05/16/2010 05:12 am ET Updated May 25, 2011

I Have to Stop Taking Celebrity Breakups Personally

First Susan and Tim, now Sam and Kate? The last few months have featured some breakups of celebrity couples I thought were rock-solid. No, I don't actually know any of these people personally, but I was as upset about the Mendes/Winslet breakup as I was when two of my friends ended their engagement last year. I haven't taken a not-involving-myself breakup this hard since Jo told Laurie she wouldn't marry him. Although Jo and Laurie are fictional characters, Sam Mendes and Kate Winslet aren't. Yet because they're public figures it's easy to construct a narrative for them and read enough interviews to think that you know them as well as you would any actual friend. In other words, it's like fanfiction, but with real people in it.

Is it right to be sad when two celebrities you like end their relationship? No. But then why is it acceptable, even normal, to be sad when a celebrity dies (just recently: Corey Haim)? Or when their kid dies (John Travolta and Kelly Preston's son Jett)? If one form of sympathy for a person you've never met is socially acceptable and the other one isn't, how do we draw the line?

If celebrities can earn money from selling their wedding and baby photos to OK! magazine, it's hard to turn around and say that regular folk need to butt out of stars' lives. That's why I usually end up rolling my eyes at publicist-crafted press releases that ask for celebrities' "privacy during this difficult time," because people who want actual privacy don't usually need to send out media alerts about said privacy. That said, it's one thing to want to know the gossip but it's another thing to take it as seriously as I would take a breakup of my own. I don't know Kate Winslet. I've never met her. I've never even seen her at a Starbucks or taking her kids to the park. Hell, I didn't even see her Oscar-winning turn in The Reader. So why is it, just because she's done some interviews that I read, I feel like I have some right to know about her divorce and how she feels about it? Truth is: I don't. She shouldn't have to stay in her marriage so that I can have some kind of metaphysical reassurance that some couples can make it work out. It's not her job to live her private life in a way that makes perfect strangers feel better about themselves. Yeah, I was bummed that Tim and Susan didn't make it work because I liked the awesome never-married-but-still-committed success they'd had in their relationship. But if a celebrity couple breakup is all it takes to destroy your faith in romantic love, maybe you didn't have much faith to begin with.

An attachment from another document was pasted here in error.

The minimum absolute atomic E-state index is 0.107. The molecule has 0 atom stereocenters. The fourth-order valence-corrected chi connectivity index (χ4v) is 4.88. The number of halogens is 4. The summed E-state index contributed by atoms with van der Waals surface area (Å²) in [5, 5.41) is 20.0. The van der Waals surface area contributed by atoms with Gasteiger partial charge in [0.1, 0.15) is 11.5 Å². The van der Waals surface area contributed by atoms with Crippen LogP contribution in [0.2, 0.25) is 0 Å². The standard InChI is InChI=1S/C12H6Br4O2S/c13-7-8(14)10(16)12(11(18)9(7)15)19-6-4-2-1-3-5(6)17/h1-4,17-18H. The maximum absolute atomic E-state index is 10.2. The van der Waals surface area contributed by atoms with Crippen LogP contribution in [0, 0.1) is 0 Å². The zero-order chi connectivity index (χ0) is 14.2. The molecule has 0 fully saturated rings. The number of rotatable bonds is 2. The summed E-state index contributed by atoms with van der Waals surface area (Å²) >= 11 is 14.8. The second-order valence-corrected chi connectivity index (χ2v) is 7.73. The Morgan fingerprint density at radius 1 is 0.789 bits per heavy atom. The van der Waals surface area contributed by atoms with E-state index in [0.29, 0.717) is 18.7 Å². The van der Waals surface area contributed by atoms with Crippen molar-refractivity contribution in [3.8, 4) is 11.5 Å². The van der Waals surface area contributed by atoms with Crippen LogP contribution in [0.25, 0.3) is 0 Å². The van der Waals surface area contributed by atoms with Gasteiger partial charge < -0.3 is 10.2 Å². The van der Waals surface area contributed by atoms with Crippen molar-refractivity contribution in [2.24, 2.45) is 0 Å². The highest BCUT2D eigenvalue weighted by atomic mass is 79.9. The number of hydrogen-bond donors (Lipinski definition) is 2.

So, on that note, I'm off to go hang out with some people I know in real life.